Historical memory can be tough to comprehend let alone follow. In this session, participants will enhance their skills to comprehend, analyze, and assess the meaning and significance of historical materials to develop and support their positions and viewpoints on why two former Union soldiers chose to not disclose to a Kansas census taker in 1885 their service as white officers leading black men in the closing years of the Civil War, but later made it their lasting legacies by having such service boldly declared on their cemetery grave markers.

Session Type: Lecture

Presenter: William E. Fischer, Jr., National Park Service

Subject Areas: African American History, Cultural History, Economics, Inquiry-Based, Military History, Race Relations, Pedagogical Practices and Strategies, US History

Time Periods: Civil War, Reconstruction, Jim Crow Era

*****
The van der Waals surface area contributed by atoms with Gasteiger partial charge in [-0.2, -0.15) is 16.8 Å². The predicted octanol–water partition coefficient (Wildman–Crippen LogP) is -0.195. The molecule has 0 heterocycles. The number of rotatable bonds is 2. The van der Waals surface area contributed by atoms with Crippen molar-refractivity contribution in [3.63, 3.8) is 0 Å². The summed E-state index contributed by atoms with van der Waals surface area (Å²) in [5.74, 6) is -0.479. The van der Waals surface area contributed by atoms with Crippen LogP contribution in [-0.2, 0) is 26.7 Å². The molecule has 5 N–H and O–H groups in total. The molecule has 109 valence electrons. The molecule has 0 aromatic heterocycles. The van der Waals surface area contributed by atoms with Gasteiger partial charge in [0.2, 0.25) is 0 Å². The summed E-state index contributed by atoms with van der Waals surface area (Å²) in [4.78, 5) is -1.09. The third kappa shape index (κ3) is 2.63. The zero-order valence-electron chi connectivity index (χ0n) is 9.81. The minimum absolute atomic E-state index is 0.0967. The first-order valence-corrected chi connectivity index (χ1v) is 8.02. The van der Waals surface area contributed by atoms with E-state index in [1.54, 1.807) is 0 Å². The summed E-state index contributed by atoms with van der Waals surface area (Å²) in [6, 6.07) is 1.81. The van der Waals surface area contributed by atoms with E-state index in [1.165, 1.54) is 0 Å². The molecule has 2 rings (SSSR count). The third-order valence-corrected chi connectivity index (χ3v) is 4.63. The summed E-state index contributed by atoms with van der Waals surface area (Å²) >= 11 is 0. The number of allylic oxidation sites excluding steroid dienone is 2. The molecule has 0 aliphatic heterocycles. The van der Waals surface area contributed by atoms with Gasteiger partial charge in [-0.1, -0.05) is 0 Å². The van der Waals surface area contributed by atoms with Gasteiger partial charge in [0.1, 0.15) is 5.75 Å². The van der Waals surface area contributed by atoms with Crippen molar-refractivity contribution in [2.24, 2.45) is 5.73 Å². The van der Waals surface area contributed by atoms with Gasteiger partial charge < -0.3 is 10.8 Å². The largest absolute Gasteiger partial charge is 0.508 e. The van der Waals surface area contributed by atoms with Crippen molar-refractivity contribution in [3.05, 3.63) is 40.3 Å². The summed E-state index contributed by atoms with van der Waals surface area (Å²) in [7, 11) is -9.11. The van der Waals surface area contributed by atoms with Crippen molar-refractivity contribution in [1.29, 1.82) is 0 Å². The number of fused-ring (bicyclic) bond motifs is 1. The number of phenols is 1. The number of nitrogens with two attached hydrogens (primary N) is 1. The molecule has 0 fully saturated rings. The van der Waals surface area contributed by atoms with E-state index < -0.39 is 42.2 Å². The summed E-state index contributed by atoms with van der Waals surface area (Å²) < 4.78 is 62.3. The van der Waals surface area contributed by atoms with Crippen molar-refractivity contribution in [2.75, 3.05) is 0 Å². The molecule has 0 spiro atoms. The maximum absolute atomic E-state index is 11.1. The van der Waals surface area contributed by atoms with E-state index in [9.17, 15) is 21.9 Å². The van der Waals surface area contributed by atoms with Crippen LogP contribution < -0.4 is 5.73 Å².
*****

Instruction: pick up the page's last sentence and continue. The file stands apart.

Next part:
Grade Levels: High School, College Level


100 Milestones Documents

In this session, you will learn about how to use the National Archives 100 Milestones Document website to facilitate a hands-on learning experience for your students as well as a related cumulative assessment for them at the end of the year, based on 100 critical documents from US History selected by some of the nation's top historians. The time range is from 1776-1965. You will take the test as part of the workshop. An answer key to the test will be provided at the end of the session.

Session Type: Workshop

Presenter: James "Jim" Percoco, Loudon School for Advanced Studies (VA)

Subject Areas: African American History, Cultural History, Inquiry-Based, Memory Studies, Race Relations, Pedagogical Practices and Strategies, Political History, Social History, US History

Time Periods: Revolutionary War Era, New Republic, War of 1812, Antebellum Civil War, Civil War, Reconstruction, Jim Crow Era, Civil Rights Era

Grade Levels: All


Saturday Tours:

Baltimore & the War of 1812